The same proposition as presented by appellants in Parden is now being asserted by appellants in the instant controversy and absent prevailing reasons to the contrary, we think that decision to be dispositive of the issue confronting us. Appellees respond that Parden is not controlling for two reasons: (1) the regulated activity here is governmental in nature; and (2) Utah cannot be said to have waived its immunity because it was operating the institution prior to the passage and effective date of the 1966 Amendments.
In Maryland v. Wirtz, supra, the Supreme Court concluded that the substantive portions of the 1966 FLSA Amendments were constitutionally permissible regulations on state activities. In the course of that opinion it was made clear "that the Federal Government, when acting within a delegated power, may override countervailing state interests whether these be described as `governmental' or `proprietary' in character."6 We think that rudimentary principle adequately disposes of appellees' first attempt to distinguish the Parden case.
In the Parden case, Alabama became engaged in interstate commerce some twenty years after the FELA was enacted. Appellees contend that it was upon that fact that the Court found an implied waiver of immunity. Here the State of Utah has operated the institution since 1931 and the argument seems to be that because the State was not originally put to the choice of entering the field and thereby waiving its immunity, or staying out of the endeavor, subsequent amendments to the FLSA should not impose an immediate waiver on the basis of continued activity. Appellants suggest that since Utah has knowingly and directly continued to operate in interstate commerce subsequent to the 1966 FLSA amendments, the State, ipso facto, must be deemed to have consented to suits authorized by the Act.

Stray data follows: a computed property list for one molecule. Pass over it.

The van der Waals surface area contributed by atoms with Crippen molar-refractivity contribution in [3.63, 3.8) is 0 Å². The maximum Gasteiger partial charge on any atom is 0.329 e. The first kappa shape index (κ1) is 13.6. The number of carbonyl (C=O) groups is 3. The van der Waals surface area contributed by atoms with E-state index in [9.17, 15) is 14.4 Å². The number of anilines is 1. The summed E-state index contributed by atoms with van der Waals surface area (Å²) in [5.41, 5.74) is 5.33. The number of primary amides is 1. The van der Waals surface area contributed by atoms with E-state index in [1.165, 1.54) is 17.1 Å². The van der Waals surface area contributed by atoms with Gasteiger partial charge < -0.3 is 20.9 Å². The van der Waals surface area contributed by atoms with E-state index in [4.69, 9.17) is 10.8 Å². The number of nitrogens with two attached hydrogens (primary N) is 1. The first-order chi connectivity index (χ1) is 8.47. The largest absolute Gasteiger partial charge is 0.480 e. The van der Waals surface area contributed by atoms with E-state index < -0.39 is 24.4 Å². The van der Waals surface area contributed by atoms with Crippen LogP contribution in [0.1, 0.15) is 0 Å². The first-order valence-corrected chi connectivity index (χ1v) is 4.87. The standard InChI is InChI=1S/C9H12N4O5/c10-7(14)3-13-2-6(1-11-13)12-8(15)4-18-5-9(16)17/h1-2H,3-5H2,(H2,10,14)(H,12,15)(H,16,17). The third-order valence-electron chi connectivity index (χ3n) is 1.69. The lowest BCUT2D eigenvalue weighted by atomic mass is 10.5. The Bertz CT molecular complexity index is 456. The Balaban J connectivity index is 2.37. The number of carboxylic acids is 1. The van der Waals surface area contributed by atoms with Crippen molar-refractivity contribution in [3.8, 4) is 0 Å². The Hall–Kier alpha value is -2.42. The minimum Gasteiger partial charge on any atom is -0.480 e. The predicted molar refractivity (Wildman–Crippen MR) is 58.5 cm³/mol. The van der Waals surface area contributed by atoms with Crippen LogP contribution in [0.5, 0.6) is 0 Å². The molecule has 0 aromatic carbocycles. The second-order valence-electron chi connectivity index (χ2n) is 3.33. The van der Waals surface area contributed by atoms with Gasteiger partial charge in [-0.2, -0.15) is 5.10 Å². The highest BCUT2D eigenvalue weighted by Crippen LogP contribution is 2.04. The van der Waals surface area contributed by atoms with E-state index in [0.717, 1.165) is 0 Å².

The question of whether Utah's continued participation in a sphere of authority subject to the constitutional power of the federal government amounted to consent, is one of federal law.7 Citizens Committee for Hudson Valley v. Volpe, 297 F.Supp. 809 (S.D.N.Y.1969) is extensively cited in appellees' brief but is of little assistance to their case. That controversy is easily distinguished on the grounds that no cause of action was given to the plaintiffs by the statutes in question. In such circumstances the court was properly reluctant to imply New York's consent to a suit not provided for in the governing act. Other authorities cited by the parties are of little aid to the court since the cases either deal with state activity commenced after the controlling act's passage8 or there is no indication as to when the activity was first begun.9 Nonetheless, we think the express intent of Congress and the language of Parden must control the matter. The regulatory power of Congress, although limited to constitutionally defined matters, e. g., interstate commerce, is plenary as to those matters.10 Since the FLSA was enacted through the authority of the Commerce Clause,11 and inasmuch as the right of action imposed by the FLSA is fully within the congressional regulatory power, it would be incongruous to deny Congress the power to name a prompt, effective date for such amendments. To suppress that corresponding power would run counter to the plenary nature of the constitutionally defined regulatory authority and could, in part, defeat the purpose of urgently required legislation.
The legislative history of the 1966 FLSA Amendments reflects that passage was to attain a "minimum standard of living necessary for health, efficiency, and general well-being of workers * * * with all deliberate speed consistent with the policy of the act and the welfare of the American people."12 This demonstrates to our satisfaction that Congress contemplated the financial burden that the Amendments could cause for the states. But the overall purpose of the FLSA tacitly suggests that the imposition of such strain is outweighed by the underlying policy of the Act. In sum, what Congress has done is within constitutional bounds and, as such, will not be disturbed by the Judiciary.